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I note the several articles on bid'ah on the Islam SE. Some focused on particular cases (in the form of: 'is X permissible'?)[1-2]. Others have focused on typology [3], but not discussing the application of it to specific cases in Muslim societies, and from there reflecting and deriving general principles.

It is plausible that all manner of practices, often contentious ones among muslims as to their permissibility, such as

nasheed,
maulid,
South East Asian tahlil,
Caucasian dhikr/zikr dances,

and so much more, could be considered practices not done during the time of the Prophet ﷺ, and have no basis in the sunnah (whether through the example of having been practised by the Prophet ﷺ and his companions, or through an order from the Prophet ﷺ to do so), though they have elements within them that are based on specific ibadah (eg. dhikr, do'a or verses of the Qur'an) which might individually have a basis in the hadeeth and Qur'an (but not the 'set'/'package' of practice as a whole).

In such cases, can they be considered potentially general (and so NOT specific) ibadah (when intention (niah/niat) is made for them to be so), and so not be subject to the tawqeef (ie needing evidence mandating the practice from the quran and sunnah) requirement needed for specific ibadah?

Or is this not possible as they cannot be considered general ibadah? That is, they can only be considered attempts at specific ibadah? If so, why is this the case?

Take Caucasian dhikr dances for instance: if one were to remove any intention to gain particular rewards from, or specific aims in worship in doing it (perhaps along with removal of other characteristics of specific ibadah), would this make it potentially a general ibadah (with niat/intention for it to be so), such as eating or wearing clothes?

I think this approach has not been used as a defence of these practices by societies practising them, especially in the latter two practices I gave above. Rather, these muslim societies (have attempted to) prove their permissibility by invoking hadeeth and other principles of the shariah to show that they are indeed valid specific ibadah.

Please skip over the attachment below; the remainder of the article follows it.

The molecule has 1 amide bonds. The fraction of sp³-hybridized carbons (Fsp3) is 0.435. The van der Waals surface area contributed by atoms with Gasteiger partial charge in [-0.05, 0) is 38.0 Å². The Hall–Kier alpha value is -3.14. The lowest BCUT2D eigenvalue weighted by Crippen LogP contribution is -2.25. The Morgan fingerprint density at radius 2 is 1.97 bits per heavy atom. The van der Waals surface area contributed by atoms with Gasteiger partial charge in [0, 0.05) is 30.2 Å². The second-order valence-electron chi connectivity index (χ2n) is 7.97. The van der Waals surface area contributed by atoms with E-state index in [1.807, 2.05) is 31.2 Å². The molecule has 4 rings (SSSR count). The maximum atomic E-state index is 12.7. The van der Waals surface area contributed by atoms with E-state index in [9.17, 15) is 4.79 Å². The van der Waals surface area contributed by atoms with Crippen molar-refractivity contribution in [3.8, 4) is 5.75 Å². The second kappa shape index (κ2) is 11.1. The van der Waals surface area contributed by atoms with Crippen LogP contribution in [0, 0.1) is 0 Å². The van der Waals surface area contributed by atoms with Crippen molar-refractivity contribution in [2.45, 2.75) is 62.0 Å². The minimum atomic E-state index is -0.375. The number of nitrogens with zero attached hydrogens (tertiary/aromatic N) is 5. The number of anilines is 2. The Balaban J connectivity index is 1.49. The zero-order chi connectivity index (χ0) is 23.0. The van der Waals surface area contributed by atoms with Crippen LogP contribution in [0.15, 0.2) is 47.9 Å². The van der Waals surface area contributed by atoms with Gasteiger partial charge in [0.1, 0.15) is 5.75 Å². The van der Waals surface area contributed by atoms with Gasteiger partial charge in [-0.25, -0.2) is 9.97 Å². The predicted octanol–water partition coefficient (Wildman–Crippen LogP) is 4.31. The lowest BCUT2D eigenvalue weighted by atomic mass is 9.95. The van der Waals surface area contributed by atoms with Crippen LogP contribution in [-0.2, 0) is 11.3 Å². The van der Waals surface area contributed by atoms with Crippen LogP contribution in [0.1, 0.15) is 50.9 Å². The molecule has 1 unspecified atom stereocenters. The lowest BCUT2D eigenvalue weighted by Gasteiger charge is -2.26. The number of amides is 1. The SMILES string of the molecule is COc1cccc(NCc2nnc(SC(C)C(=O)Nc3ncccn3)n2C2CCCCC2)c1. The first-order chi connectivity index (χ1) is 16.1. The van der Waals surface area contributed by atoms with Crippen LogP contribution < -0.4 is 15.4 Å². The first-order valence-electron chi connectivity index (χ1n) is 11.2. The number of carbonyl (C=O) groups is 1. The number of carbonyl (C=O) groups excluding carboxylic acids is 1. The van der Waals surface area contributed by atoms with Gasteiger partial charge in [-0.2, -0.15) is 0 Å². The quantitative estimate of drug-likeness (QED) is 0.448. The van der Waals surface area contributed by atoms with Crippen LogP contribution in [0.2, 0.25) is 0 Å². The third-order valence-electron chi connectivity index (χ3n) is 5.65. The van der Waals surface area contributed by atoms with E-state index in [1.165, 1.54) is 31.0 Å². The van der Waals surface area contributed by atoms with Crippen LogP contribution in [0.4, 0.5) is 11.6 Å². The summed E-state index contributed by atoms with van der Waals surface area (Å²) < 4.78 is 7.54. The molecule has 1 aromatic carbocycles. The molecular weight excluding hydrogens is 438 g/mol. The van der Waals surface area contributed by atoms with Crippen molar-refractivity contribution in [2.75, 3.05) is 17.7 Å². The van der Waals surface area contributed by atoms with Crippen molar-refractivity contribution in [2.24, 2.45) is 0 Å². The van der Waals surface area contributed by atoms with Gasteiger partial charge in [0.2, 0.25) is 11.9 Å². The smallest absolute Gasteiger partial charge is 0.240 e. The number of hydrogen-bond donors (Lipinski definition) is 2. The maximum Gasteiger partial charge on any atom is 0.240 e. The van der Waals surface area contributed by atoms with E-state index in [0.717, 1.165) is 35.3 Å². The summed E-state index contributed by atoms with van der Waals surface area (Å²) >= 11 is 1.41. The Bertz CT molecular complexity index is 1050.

Another approach to this question is exploring when or how is an act not done by the Prophet ﷺ (with specific ibadah elements in it), more likely to be perceived or accepted by muslim societies, such as nasheed, or less so, such as dancing dhikrs, or dhikrs in unison/congregation such as the South East Asian tahlil?

Please could you relate the answer also to general approaches to assessing bid'ah and ibadah, and approaches to acts not done by the Prophet ﷺ per se (ie beyond the matter of contentious practices, but to any acts not done by the Prophet ﷺ).

I believe Shatibi's principles in the I'tisam could be useful (I am not familiar with this resource; I am just a lay interested learner for daily practice and knowledge). I would be grateful for information on the general principles addressing this matter.

Jazakumullah. God bless all of you. Ameen.

notes:

  1. Is it sunna to sit around a white cloth after magrib prayer?
  2. Is using a microphone speaker system an innovation for Adhaan?
  3. All bidah are haram or not?
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  • Maybe you should start by asking about the definition of bid'ah or search the site prior to asking.
    – Medi1Saif
    Feb 10 at 14:46
  • The fact that these practices are still debated over the centuries among those well-versed in the meaning of bid'ah shows that a blasé call to know its meaning prior to discussing it, per se, is unlikely to lead to any great understanding relative to those great scholars. This is the point of this SE no? especially when questions have not been addressed directly. Feb 11 at 0:29

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